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Low Cost Marketing Ideas For Retailers
by Debbie Allen, CSP

Believe in YOU. Effective self-promotion begins with a strong belief system IN YOU. Believe in your ideas, concepts, products and services, but most of all believe in what you have to offer others. Strive for continuous improvement and always do your personal and professional best.

These words of wisdom will benefit you and your customer. The advice will increase your self-esteem and confidence, empowering you to approach customers with the confidence to let them know how your products and services can benefit and improve their lives.

Self-promote to serve others! You help others by promoting the benefits they will experience by using your products and services.

Promote the "benefit of your product or service" to the customer. For example, a store that sells hair or beauty products can say, "We help people look their best and feel their best." Repeat the benefit in your selling conversation and in ads, brochures, business cards and all other marketing materials. It's not self-serving or pushy to promote your products and services. Instead, you are providing superior service when you explain the features of a product and how it will be useful to the shopper or let customers know about newly arrived merchandise.

Discover your core essence. By knowing your purpose, vision, mission and uniqueness, you will discover the foundation on which all your marketing should be built.

Identify your store's area of expertise. Also known as your Unique Selling Proposition, or USP. Carry it through on all your marketing efforts. People have so many choices when they walk into a retail center. You must identify what you do that makes you and your store uniquely special. Differentiate your store from the competition.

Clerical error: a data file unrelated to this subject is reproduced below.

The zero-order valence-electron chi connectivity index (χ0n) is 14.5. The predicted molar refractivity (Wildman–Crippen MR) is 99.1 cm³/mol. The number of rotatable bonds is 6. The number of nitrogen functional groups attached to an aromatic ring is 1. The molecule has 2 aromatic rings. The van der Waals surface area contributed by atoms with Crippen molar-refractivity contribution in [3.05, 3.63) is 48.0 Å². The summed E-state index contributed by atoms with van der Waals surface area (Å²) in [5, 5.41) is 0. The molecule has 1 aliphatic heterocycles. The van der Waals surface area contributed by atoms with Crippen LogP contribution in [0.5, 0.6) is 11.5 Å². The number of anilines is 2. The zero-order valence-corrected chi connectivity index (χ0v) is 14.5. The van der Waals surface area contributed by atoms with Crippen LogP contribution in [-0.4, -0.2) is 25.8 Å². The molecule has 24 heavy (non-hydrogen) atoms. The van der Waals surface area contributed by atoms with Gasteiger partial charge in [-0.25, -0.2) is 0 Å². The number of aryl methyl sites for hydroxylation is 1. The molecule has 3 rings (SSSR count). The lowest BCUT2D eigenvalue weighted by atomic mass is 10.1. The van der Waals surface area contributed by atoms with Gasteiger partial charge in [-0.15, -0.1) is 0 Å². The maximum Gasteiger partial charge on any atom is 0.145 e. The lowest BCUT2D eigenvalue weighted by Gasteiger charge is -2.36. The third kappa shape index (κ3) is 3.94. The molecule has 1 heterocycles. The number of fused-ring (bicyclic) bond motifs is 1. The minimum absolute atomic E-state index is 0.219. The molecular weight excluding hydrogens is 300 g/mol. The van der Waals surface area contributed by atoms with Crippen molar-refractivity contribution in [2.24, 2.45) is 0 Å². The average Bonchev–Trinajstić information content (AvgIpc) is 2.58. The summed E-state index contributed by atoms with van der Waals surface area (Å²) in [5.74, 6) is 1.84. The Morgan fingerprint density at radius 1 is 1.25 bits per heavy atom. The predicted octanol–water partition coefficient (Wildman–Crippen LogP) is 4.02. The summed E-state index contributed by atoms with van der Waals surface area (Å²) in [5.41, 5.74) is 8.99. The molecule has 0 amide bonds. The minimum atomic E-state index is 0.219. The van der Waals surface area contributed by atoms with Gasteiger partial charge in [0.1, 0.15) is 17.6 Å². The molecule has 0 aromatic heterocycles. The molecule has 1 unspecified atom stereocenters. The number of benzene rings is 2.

Your USP should be reflected in all marketing efforts. Feature it in your catalog, on your website, and so on, to let shoppers know that it is your store they want to visit when they are seeking certain items. Leave shoppers with no doubt about what you sell.

Example: A women's clothing store that sells glamorous, high fashion apparel should promote this image in their ads, on the entire floor and window displays so that when a women is seeking that look, she knows to visit that particular store.

Be passionate about what you do. Passion builds commitment. Commitment leads to success. Being passionate means caring about your customers. Make new customer contacts each day.

It's vital to get customer contact information before a customer makes a purchase. This will ensure that you get the addresses of browsers as well as purchasers. When requesting the contact information, tell the customer how the information will benefit them, such as "If you like what we have, we'll let you know about upcoming promotions." You can also offer them a free gift, such as a candle, for adding their name to your mailing list. Do not sell or distribute the contact information to others and let the customer know that you won't.

Stay in touch! Send at least five handwritten thank-you notes a day. Write them during downtime. It will make your customers feel that they are important to you. Personalized notes also stand out from mass-produced marketing materials that most retailers rely on to draw shoppers.

Example: Promote special events, such as book signings or fashion shows, by sending invitations, calling or e-mailing your top 20% VIP customers to let them know about the forthcoming event. It's important to keep a list of shoppers' likes and dislikes so you can contact them about events that are of interest to them.